Exoticism has been part of the creation of an “authentic” Brick Lane in terms of food and spices. However, there are further historical accounts of place through smell which have racial connotations in the East End. In Victorian times, the Jewish immigrants were often classified as dirty through their ‘stench’ or ‘dirty smells’ (Booth, 1903; Mayhew, 2009). Moreover, the political implications of these historical enquiries into the life of London’s poor should not be viewed separately from the narration. For Booth, a healthy London was a place of ‘whiteness’ cleansed of dirty smells and dirty practices that were associated with immigrants. (Campkin and Cox, 2007; Manalansan 2006). In this case, “the odour of the other … often serves as a scapegoat for certain antipathies toward the other” (Classen, 1992: 134). Consequently, the smells that migrants carry with them are both a source of anxiety and comfort (Manalansan, 2006).
Although the smells of Asian spices and curries are thought to be promoted in Brick Lane as a signifier of multiculture, exoticisation can also lead to the homogenisation of culture. The fact that Brick Lane is primarily associated with ‘Indian’ food and smell of spices shows the ‘other’ are made into one homogenised, oversimplified group. An example of this can be seen in the fact that the smell of bagels from Brick Lane bakeries is very much present at the north end of Brick Lane today, but these histories of Jewish culture in Brick Lane have been written over due to the needs to racialise space as one identifiable ethnicity/ group.
Racialisation as control
The racialisation of space in Brick Lane has historically occurred as a method of controlling race
and cultural identity.
Imaginings of multiculture or bicultural tend to promote it as problematic. The Home Affairs Committee 1981 stated that “both Asian and West Indian children may be in trouble by having a double identity” (Home Affairs Committee 1980– 81). Therefore, the experiences of second and third generation Bangladeshi migrants and identity politics comes into play in the racialisation of space Brick Lane.
‘Brick Lane Born’ exhibition by Raju Vaidyanathan gives insights into the identity politics in the 1980s and the boundaries created in pursuit of racialising space. The exhibition is currently touring the East End and is said to be the first collection exhibited by a Bangladeshi resident in Brick Lane. The collection depicts clear boundaries between white British and ethnically diverse residents, as well as a prominent role of policing in the area.
The racialisation of Brick Lane is thus bounded by two respects. The visible and the invisible. The visible community of the Bangladeshi immigrants is both promoted and constrained by the perception of the white British community. Whereas the invisibility of the Jewish community is a result of the absence of promotion from the white British community. Vaidyanathan’s photos feature Jewish communities in the form of shop workers and on the street. However, they are not integrated into the photos with other people within the community. This shows that they have been systematic isolated through generations of cultural invisibility.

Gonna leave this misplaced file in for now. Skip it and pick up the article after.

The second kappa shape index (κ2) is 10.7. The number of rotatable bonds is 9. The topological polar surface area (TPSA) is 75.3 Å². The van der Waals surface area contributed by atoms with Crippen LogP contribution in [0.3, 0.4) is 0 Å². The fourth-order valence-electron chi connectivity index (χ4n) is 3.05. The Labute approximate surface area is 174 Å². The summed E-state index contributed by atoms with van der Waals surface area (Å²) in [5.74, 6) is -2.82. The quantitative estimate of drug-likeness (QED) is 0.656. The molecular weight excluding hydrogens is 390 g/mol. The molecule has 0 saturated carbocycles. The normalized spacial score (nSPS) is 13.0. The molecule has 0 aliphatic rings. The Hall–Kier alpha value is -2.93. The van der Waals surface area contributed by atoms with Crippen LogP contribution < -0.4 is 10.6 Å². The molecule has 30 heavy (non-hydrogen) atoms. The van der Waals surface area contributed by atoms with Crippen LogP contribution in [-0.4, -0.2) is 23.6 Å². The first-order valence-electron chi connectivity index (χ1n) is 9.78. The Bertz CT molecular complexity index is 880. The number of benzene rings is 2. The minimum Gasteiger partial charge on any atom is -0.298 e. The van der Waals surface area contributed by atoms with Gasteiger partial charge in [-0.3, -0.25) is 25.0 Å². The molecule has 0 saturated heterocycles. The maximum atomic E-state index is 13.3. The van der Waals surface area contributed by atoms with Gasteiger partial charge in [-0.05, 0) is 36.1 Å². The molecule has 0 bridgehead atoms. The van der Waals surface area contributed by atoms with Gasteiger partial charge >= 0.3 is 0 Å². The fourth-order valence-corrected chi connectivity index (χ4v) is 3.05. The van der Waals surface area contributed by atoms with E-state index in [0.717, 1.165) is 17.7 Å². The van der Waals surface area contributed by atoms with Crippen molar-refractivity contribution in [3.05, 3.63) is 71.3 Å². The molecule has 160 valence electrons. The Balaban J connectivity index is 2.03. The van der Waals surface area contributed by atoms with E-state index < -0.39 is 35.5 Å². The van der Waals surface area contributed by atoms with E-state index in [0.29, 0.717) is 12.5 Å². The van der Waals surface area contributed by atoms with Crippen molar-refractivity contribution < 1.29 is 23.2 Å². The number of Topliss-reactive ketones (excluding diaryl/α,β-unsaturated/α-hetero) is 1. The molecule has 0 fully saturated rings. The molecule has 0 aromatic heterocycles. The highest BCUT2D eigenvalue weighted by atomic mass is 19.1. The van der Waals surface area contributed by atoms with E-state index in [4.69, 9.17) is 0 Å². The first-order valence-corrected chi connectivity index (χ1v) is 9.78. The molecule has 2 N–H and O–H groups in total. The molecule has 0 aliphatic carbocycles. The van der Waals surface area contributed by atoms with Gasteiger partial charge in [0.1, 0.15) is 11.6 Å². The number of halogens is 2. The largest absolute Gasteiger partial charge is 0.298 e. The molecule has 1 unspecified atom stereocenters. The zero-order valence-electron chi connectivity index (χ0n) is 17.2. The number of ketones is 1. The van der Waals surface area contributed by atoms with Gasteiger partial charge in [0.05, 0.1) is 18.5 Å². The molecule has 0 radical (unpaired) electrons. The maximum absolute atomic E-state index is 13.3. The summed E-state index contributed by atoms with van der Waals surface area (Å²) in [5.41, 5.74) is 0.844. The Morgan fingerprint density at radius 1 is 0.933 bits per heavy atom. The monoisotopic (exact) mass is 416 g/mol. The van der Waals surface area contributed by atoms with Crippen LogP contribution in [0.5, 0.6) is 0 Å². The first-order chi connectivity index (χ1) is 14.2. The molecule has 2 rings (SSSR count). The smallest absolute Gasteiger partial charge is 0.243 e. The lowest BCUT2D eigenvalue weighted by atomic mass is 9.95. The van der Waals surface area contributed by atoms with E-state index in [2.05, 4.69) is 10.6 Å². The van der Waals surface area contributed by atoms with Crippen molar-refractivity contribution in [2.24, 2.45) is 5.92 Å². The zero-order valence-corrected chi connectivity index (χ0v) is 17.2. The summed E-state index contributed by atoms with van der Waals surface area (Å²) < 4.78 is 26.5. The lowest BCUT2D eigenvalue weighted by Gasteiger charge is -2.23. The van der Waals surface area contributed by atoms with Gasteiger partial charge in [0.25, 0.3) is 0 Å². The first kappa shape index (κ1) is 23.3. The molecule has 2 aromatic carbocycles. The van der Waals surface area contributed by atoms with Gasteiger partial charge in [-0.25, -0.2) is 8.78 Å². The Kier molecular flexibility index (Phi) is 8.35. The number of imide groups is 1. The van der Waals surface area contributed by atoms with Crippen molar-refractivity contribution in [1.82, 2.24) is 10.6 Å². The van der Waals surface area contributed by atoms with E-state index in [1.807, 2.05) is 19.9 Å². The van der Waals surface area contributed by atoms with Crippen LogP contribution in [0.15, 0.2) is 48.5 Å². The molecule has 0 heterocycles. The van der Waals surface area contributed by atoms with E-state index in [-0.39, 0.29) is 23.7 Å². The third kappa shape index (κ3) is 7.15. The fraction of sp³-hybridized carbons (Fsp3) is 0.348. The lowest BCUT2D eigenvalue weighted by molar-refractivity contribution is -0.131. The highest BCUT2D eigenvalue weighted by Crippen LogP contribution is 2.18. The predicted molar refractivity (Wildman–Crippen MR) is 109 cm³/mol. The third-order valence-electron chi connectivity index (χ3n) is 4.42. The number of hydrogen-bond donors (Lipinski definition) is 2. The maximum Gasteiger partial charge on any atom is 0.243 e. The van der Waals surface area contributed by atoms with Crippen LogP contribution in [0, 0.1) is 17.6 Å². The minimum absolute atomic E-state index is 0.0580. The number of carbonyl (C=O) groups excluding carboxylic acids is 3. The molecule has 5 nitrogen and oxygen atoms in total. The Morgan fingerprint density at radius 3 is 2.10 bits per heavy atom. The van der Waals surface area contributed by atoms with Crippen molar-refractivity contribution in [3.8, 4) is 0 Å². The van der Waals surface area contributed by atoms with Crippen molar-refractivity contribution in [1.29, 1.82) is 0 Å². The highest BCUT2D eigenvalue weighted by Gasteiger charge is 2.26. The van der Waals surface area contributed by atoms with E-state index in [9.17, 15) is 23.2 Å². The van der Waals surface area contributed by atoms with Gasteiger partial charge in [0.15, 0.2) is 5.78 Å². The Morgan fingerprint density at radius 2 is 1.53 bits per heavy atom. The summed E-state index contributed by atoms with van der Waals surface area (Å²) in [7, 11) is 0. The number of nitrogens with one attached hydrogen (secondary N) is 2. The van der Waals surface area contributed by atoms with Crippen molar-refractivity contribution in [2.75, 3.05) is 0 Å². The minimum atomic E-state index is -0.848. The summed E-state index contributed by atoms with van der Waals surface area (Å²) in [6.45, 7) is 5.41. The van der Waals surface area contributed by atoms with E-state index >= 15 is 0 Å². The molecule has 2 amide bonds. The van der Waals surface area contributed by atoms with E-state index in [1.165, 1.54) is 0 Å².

This feeds into the idea of development and state controlling. One
noticeable change over time in Brick Lane has been the increasing role of the state. This creates a further layer in the racialisation of space. In Victorian times, the state had a very limited role in the control of Jewish immigration in the East End and even when the 1901 Aliens Act came in, there was still limited application of restrictions on immigration, partly due to the active invisibility of these migrant groups.
However, since the 1980s gentrification started taking place in Brick Lane. The influx of new creative white residents of Brick Lane has been part of the new imaging of Brick Lane. Figure 13 shows the conservation area of Brick Lane highlighting the pursuit of managing the cultural and historical identity of Brick Lane. But the aims of re-development highlight that the Bengladeshi community is made visible as part of a wider pursuit as an “asset of local economic development” (BGCC 3 1996:15). The role of the state and private actors has therefore provided a new layer to the process of racialisation of space in Brick Lane.
Space in Brick Lane has always been racialised and has always been a space for the ‘other’. What we have witnessed over time are different groups coming to dominate and be dominated within that space. Each group has a different relationship with the white British native community, some more positive than others. But within all, there are continuous strands that define all these relationships within the space. Moreover, this process of racialisation is not solely about ‘othering’ but racialisation of space part of a pursuit of controlling the other. The negative associations of race of all the immigrant communities remain consistent, especially perceptions of cultural and economic threat. Additionally, it has been discussed that smell has been a continuous signifier of race and otherness in Brick Lane.
Whilst the continuities concerning Brick Lane have been outlined above, there are also countless differences that are unique to each new community. These unique differences help to shape the dynamic environment of the racialised space, affecting both what came before and what comes after. Specifically, as outlined, is the new concept of exoticism with the Bangladeshi community. The role of the state has also been a new development in the layers of Brick Lane as a palimpsest. Whereas before the state reneged on its commitments to supporting the area in Victorian times, there has now been a rented focus on development and regeneration viewed through the cultural and ethnic lens. Brick Lane is therefore a primary example of a palimpsest because it is a fixed space which has undergone multiple and diverse changes over time that have shaped the character and nature of the space whilst the continuity and consistency of its original character as a space for the ‘other’ remains.